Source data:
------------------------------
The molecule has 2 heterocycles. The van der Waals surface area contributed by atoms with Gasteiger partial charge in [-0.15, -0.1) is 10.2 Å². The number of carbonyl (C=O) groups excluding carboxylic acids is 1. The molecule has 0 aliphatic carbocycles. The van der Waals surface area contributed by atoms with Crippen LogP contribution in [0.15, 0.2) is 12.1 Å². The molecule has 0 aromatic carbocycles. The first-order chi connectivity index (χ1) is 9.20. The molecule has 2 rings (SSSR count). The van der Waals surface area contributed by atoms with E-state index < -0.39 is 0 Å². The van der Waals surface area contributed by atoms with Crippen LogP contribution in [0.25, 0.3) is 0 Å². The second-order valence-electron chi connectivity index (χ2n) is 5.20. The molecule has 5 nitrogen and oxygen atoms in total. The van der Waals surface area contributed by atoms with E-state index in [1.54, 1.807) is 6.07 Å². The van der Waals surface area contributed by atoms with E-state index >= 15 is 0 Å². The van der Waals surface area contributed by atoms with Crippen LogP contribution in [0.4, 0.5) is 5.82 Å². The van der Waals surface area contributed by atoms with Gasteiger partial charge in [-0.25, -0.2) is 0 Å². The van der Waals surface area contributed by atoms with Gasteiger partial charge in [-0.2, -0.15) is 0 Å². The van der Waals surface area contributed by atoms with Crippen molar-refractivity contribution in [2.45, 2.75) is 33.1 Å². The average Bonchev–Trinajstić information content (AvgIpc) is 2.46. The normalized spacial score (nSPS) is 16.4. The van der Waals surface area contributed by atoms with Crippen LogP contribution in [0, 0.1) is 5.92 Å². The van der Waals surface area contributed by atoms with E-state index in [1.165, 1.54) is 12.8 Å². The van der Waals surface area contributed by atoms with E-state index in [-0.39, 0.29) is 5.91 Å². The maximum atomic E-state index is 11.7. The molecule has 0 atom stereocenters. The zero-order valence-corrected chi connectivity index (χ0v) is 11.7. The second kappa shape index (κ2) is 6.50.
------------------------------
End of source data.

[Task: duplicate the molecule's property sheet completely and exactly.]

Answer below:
The molecule has 2 heterocycles. The van der Waals surface area contributed by atoms with Gasteiger partial charge in [-0.15, -0.1) is 10.2 Å². The number of carbonyl (C=O) groups excluding carboxylic acids is 1. The molecule has 0 aliphatic carbocycles. The van der Waals surface area contributed by atoms with Crippen LogP contribution in [0.15, 0.2) is 12.1 Å². The molecule has 0 aromatic carbocycles. The first-order chi connectivity index (χ1) is 9.20. The molecule has 2 rings (SSSR count). The van der Waals surface area contributed by atoms with E-state index < -0.39 is 0 Å². The van der Waals surface area contributed by atoms with Crippen LogP contribution in [0.25, 0.3) is 0 Å². The second-order valence-electron chi connectivity index (χ2n) is 5.20. The molecule has 5 nitrogen and oxygen atoms in total. The van der Waals surface area contributed by atoms with E-state index in [1.54, 1.807) is 6.07 Å². The van der Waals surface area contributed by atoms with E-state index >= 15 is 0 Å². The van der Waals surface area contributed by atoms with Crippen LogP contribution in [0.4, 0.5) is 5.82 Å². The van der Waals surface area contributed by atoms with Gasteiger partial charge in [-0.25, -0.2) is 0 Å². The van der Waals surface area contributed by atoms with Gasteiger partial charge in [-0.2, -0.15) is 0 Å². The van der Waals surface area contributed by atoms with Crippen molar-refractivity contribution in [2.45, 2.75) is 33.1 Å². The average Bonchev–Trinajstić information content (AvgIpc) is 2.46. The normalized spacial score (nSPS) is 16.4. The van der Waals surface area contributed by atoms with Crippen LogP contribution in [0, 0.1) is 5.92 Å². The van der Waals surface area contributed by atoms with E-state index in [1.165, 1.54) is 12.8 Å². The van der Waals surface area contributed by atoms with E-state index in [-0.39, 0.29) is 5.91 Å². The maximum atomic E-state index is 11.7. The molecule has 0 atom stereocenters. The zero-order valence-corrected chi connectivity index (χ0v) is 11.7. The second kappa shape index (κ2) is 6.50.